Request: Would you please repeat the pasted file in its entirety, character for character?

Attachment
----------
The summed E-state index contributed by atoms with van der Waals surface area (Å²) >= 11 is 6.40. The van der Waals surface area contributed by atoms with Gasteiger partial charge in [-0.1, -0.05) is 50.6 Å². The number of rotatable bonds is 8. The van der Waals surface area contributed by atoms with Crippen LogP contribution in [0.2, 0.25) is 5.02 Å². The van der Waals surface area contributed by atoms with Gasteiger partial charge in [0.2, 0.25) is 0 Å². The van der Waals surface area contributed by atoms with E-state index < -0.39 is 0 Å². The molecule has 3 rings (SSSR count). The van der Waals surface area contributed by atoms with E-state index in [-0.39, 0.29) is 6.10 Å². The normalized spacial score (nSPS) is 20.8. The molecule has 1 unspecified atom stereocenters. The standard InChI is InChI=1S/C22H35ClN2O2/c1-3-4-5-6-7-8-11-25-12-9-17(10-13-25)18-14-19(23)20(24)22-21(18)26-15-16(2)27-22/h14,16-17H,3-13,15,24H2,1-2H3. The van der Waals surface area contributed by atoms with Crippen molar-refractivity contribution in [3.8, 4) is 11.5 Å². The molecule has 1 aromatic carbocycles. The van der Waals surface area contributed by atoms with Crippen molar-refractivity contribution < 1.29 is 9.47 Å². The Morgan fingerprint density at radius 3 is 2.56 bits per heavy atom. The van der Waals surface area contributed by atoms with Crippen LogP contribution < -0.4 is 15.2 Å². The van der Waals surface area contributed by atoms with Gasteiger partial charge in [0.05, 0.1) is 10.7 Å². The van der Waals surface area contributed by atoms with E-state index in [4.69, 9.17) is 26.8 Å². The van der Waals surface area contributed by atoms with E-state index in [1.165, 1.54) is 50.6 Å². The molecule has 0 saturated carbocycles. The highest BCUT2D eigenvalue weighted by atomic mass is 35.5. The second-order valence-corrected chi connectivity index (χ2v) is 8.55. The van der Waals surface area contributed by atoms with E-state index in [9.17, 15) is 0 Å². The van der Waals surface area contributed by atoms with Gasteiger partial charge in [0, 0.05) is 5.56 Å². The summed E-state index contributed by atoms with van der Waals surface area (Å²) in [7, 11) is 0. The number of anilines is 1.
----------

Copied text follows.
The summed E-state index contributed by atoms with van der Waals surface area (Å²) >= 11 is 6.40. The van der Waals surface area contributed by atoms with Gasteiger partial charge in [-0.1, -0.05) is 50.6 Å². The number of rotatable bonds is 8. The van der Waals surface area contributed by atoms with Crippen LogP contribution in [0.2, 0.25) is 5.02 Å². The van der Waals surface area contributed by atoms with Gasteiger partial charge in [0.2, 0.25) is 0 Å². The van der Waals surface area contributed by atoms with E-state index < -0.39 is 0 Å². The molecule has 3 rings (SSSR count). The van der Waals surface area contributed by atoms with E-state index in [-0.39, 0.29) is 6.10 Å². The normalized spacial score (nSPS) is 20.8. The molecule has 1 unspecified atom stereocenters. The standard InChI is InChI=1S/C22H35ClN2O2/c1-3-4-5-6-7-8-11-25-12-9-17(10-13-25)18-14-19(23)20(24)22-21(18)26-15-16(2)27-22/h14,16-17H,3-13,15,24H2,1-2H3. The van der Waals surface area contributed by atoms with Crippen molar-refractivity contribution in [3.8, 4) is 11.5 Å². The molecule has 1 aromatic carbocycles. The van der Waals surface area contributed by atoms with Crippen molar-refractivity contribution < 1.29 is 9.47 Å². The Morgan fingerprint density at radius 3 is 2.56 bits per heavy atom. The van der Waals surface area contributed by atoms with Crippen LogP contribution < -0.4 is 15.2 Å². The van der Waals surface area contributed by atoms with Gasteiger partial charge in [0.05, 0.1) is 10.7 Å². The van der Waals surface area contributed by atoms with E-state index in [4.69, 9.17) is 26.8 Å². The van der Waals surface area contributed by atoms with E-state index in [1.165, 1.54) is 50.6 Å². The molecule has 0 saturated carbocycles. The highest BCUT2D eigenvalue weighted by atomic mass is 35.5. The second-order valence-corrected chi connectivity index (χ2v) is 8.55. The van der Waals surface area contributed by atoms with E-state index in [9.17, 15) is 0 Å². The van der Waals surface area contributed by atoms with Gasteiger partial charge in [0, 0.05) is 5.56 Å². The summed E-state index contributed by atoms with van der Waals surface area (Å²) in [7, 11) is 0. The number of anilines is 1.